URI releases schedule in 15-minute intervals
Posted on: September 3, 2009 11:53 pm
Edited on: September 4, 2009 11:13 am
There are lots of ways to release a schedule.
Most schools do it with a press release.
Kentucky did it with a TV special.
But Mike Laprey at Rhode Island tried a completely unique idea this week, and if his hope was to get some otherwise unattainable attention, well, mission accomplished, because here I am writing about it, and I'm pretty sure this is the first time I've ever blogged about the non-league schedule of an Atlantic 10 school.
What Laprey did was release a non-league game every 15 minutes at GoRhody.com .
He started by announcing the game against Providence.
He ended by announcing the game against Boston College.
The whole thing took roughly three hours.
"One person emailed me around 3:45 p.m., right after we started, to tell me that I ruined his productivity for the rest of the work day because he was glued to GoRhody.com," said Laprey, the school's associate athletic director for sports communications. "That was the goal, to get people checking back often and participating in a new way of thinking and disseminating information. Although, that person's boss might disagree."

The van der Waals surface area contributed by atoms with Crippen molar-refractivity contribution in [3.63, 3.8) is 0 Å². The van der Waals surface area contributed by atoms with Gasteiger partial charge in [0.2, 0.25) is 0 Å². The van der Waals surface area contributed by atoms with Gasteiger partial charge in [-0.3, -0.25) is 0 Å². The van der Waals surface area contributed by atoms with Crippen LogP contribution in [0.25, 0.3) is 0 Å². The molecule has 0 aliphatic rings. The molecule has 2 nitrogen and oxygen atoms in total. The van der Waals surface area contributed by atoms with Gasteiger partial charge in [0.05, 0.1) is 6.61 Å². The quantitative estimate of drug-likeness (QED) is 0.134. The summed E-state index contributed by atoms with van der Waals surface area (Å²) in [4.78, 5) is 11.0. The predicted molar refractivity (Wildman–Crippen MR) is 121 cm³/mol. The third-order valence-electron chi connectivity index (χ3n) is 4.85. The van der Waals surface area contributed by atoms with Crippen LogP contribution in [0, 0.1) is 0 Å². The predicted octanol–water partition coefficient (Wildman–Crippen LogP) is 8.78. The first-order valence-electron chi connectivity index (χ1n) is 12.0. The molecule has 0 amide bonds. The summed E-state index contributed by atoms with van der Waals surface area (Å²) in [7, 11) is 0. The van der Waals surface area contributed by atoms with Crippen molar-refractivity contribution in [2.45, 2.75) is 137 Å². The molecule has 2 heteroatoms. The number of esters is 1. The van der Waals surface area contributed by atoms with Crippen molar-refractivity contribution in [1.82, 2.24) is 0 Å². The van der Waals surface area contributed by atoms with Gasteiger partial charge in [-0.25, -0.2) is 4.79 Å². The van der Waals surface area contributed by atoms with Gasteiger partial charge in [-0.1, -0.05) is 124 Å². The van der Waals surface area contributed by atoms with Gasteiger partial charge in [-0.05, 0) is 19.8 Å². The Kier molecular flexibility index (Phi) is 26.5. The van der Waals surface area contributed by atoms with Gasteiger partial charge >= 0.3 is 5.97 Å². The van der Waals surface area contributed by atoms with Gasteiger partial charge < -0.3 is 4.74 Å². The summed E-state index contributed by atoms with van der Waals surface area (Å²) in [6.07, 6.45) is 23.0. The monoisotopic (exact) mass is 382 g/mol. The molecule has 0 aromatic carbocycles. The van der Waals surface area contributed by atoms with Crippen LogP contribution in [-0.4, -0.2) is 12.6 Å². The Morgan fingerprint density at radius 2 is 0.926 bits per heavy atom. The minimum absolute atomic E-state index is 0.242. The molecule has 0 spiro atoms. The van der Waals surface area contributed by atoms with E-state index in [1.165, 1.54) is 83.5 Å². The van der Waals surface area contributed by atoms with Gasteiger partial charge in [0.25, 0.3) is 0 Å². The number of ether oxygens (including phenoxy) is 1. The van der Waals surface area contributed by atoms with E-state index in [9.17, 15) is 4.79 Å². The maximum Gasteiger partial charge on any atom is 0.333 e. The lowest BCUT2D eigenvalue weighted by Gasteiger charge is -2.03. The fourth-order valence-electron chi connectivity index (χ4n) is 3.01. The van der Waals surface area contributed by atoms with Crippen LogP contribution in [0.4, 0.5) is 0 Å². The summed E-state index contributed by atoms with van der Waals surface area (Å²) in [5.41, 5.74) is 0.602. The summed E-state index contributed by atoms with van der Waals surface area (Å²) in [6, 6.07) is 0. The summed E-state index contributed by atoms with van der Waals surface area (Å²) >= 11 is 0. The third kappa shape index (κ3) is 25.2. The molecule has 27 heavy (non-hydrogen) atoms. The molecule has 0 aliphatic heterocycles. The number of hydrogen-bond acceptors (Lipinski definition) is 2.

By releasing the schedule this way, Laprey was able to bring attention to particular opponents and write paragraphs explaining the history of the series, what the opponent accomplished last season, what the opponent has coming back, etc. Sure, it was a lot of work and time consuming. But it was effective in how it brought a constant stream of traffic to GoRhody.com, and in how it made URI fans focus on each opponent individually and appreciate the details behind the names.
"A list of dates and times doesn't tell you that we're playing seven postseason teams in our non-conference slate, or that Drexel's returning an All-CAA caliber backcourt," Laprey said. "This past January, we hosted Akron at the Ryan Center in the first year of a home-and-home. Two months later, they're giving Gonzaga a 40-minute fight in the NCAA Tournament. It's important for us to let our fans know the quality and caliber of our opponents."
And if it keeps them busy for an entire afternoon, even better.